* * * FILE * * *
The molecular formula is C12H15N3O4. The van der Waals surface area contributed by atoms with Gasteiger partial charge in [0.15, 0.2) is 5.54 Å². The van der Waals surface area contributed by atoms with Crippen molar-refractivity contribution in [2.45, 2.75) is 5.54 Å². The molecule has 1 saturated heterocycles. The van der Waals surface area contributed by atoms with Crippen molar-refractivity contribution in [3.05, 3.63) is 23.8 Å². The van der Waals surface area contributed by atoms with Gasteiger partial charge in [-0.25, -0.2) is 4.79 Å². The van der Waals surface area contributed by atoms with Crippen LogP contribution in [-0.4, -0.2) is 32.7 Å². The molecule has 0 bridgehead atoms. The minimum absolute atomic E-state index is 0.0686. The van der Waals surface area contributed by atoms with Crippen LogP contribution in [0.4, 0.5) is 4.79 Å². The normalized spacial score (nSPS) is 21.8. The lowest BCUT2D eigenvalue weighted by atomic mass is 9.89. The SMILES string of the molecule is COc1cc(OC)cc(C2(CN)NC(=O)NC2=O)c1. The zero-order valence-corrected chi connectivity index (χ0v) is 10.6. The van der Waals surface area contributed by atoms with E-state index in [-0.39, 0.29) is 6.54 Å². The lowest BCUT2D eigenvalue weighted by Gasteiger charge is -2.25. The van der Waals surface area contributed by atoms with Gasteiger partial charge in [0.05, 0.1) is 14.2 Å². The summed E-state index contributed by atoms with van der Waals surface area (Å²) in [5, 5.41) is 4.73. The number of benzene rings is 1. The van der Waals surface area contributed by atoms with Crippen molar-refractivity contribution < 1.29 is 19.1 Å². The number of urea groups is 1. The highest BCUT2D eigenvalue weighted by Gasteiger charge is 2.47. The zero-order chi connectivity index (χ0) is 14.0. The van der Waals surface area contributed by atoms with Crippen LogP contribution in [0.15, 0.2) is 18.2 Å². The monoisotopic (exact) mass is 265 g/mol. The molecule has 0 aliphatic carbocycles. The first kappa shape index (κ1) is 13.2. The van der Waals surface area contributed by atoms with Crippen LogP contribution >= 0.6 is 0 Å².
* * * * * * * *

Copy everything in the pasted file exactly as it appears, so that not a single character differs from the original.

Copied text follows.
The molecular formula is C12H15N3O4. The van der Waals surface area contributed by atoms with Gasteiger partial charge in [0.15, 0.2) is 5.54 Å². The van der Waals surface area contributed by atoms with Crippen molar-refractivity contribution in [2.45, 2.75) is 5.54 Å². The molecule has 1 saturated heterocycles. The van der Waals surface area contributed by atoms with Crippen molar-refractivity contribution in [3.05, 3.63) is 23.8 Å². The van der Waals surface area contributed by atoms with Gasteiger partial charge in [-0.25, -0.2) is 4.79 Å². The van der Waals surface area contributed by atoms with Crippen LogP contribution in [-0.4, -0.2) is 32.7 Å². The molecule has 0 bridgehead atoms. The minimum absolute atomic E-state index is 0.0686. The van der Waals surface area contributed by atoms with Crippen LogP contribution in [0.4, 0.5) is 4.79 Å². The normalized spacial score (nSPS) is 21.8. The lowest BCUT2D eigenvalue weighted by atomic mass is 9.89. The SMILES string of the molecule is COc1cc(OC)cc(C2(CN)NC(=O)NC2=O)c1. The zero-order valence-corrected chi connectivity index (χ0v) is 10.6. The van der Waals surface area contributed by atoms with E-state index in [-0.39, 0.29) is 6.54 Å². The lowest BCUT2D eigenvalue weighted by Gasteiger charge is -2.25. The van der Waals surface area contributed by atoms with Gasteiger partial charge in [0.05, 0.1) is 14.2 Å². The summed E-state index contributed by atoms with van der Waals surface area (Å²) in [5, 5.41) is 4.73. The number of benzene rings is 1. The van der Waals surface area contributed by atoms with Crippen molar-refractivity contribution < 1.29 is 19.1 Å². The number of urea groups is 1. The highest BCUT2D eigenvalue weighted by Gasteiger charge is 2.47. The zero-order chi connectivity index (χ0) is 14.0. The van der Waals surface area contributed by atoms with Crippen LogP contribution in [0.15, 0.2) is 18.2 Å². The monoisotopic (exact) mass is 265 g/mol. The molecule has 0 aliphatic carbocycles. The first kappa shape index (κ1) is 13.2. The van der Waals surface area contributed by atoms with Crippen LogP contribution >= 0.6 is 0 Å².